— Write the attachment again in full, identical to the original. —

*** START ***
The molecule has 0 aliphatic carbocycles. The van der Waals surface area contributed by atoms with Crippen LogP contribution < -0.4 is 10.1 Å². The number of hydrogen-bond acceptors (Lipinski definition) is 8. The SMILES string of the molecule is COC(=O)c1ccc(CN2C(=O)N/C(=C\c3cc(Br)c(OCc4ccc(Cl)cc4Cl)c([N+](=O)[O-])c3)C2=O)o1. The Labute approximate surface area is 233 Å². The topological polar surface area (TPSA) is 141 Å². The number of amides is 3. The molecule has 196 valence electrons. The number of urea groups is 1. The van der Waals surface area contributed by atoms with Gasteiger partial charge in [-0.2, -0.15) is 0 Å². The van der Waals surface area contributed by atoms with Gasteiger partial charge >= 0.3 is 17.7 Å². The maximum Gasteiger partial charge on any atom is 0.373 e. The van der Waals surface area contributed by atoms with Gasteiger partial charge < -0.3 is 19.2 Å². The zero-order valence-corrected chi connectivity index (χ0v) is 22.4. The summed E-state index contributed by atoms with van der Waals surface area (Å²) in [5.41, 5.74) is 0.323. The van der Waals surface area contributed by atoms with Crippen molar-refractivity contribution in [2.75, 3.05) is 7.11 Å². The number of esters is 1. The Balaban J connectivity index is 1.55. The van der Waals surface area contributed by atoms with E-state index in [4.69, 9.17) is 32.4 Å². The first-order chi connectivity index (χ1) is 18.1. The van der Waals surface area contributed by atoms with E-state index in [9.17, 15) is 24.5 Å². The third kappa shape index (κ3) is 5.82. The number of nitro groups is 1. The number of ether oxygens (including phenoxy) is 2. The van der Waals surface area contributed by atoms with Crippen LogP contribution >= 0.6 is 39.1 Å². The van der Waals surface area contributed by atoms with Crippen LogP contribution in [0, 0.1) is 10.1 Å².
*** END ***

The molecule has 0 aliphatic carbocycles. The van der Waals surface area contributed by atoms with Crippen LogP contribution < -0.4 is 10.1 Å². The number of hydrogen-bond acceptors (Lipinski definition) is 8. The SMILES string of the molecule is COC(=O)c1ccc(CN2C(=O)N/C(=C\c3cc(Br)c(OCc4ccc(Cl)cc4Cl)c([N+](=O)[O-])c3)C2=O)o1. The Labute approximate surface area is 233 Å². The topological polar surface area (TPSA) is 141 Å². The number of amides is 3. The molecule has 196 valence electrons. The number of urea groups is 1. The van der Waals surface area contributed by atoms with Gasteiger partial charge in [-0.2, -0.15) is 0 Å². The van der Waals surface area contributed by atoms with Gasteiger partial charge >= 0.3 is 17.7 Å². The maximum Gasteiger partial charge on any atom is 0.373 e. The van der Waals surface area contributed by atoms with Gasteiger partial charge < -0.3 is 19.2 Å². The zero-order valence-corrected chi connectivity index (χ0v) is 22.4. The summed E-state index contributed by atoms with van der Waals surface area (Å²) in [5.41, 5.74) is 0.323. The van der Waals surface area contributed by atoms with Crippen molar-refractivity contribution in [2.75, 3.05) is 7.11 Å². The number of esters is 1. The Balaban J connectivity index is 1.55. The van der Waals surface area contributed by atoms with E-state index in [4.69, 9.17) is 32.4 Å². The first-order chi connectivity index (χ1) is 18.1. The van der Waals surface area contributed by atoms with E-state index in [9.17, 15) is 24.5 Å². The third kappa shape index (κ3) is 5.82. The number of nitro groups is 1. The number of ether oxygens (including phenoxy) is 2. The van der Waals surface area contributed by atoms with Crippen LogP contribution >= 0.6 is 39.1 Å². The van der Waals surface area contributed by atoms with Crippen LogP contribution in [0, 0.1) is 10.1 Å².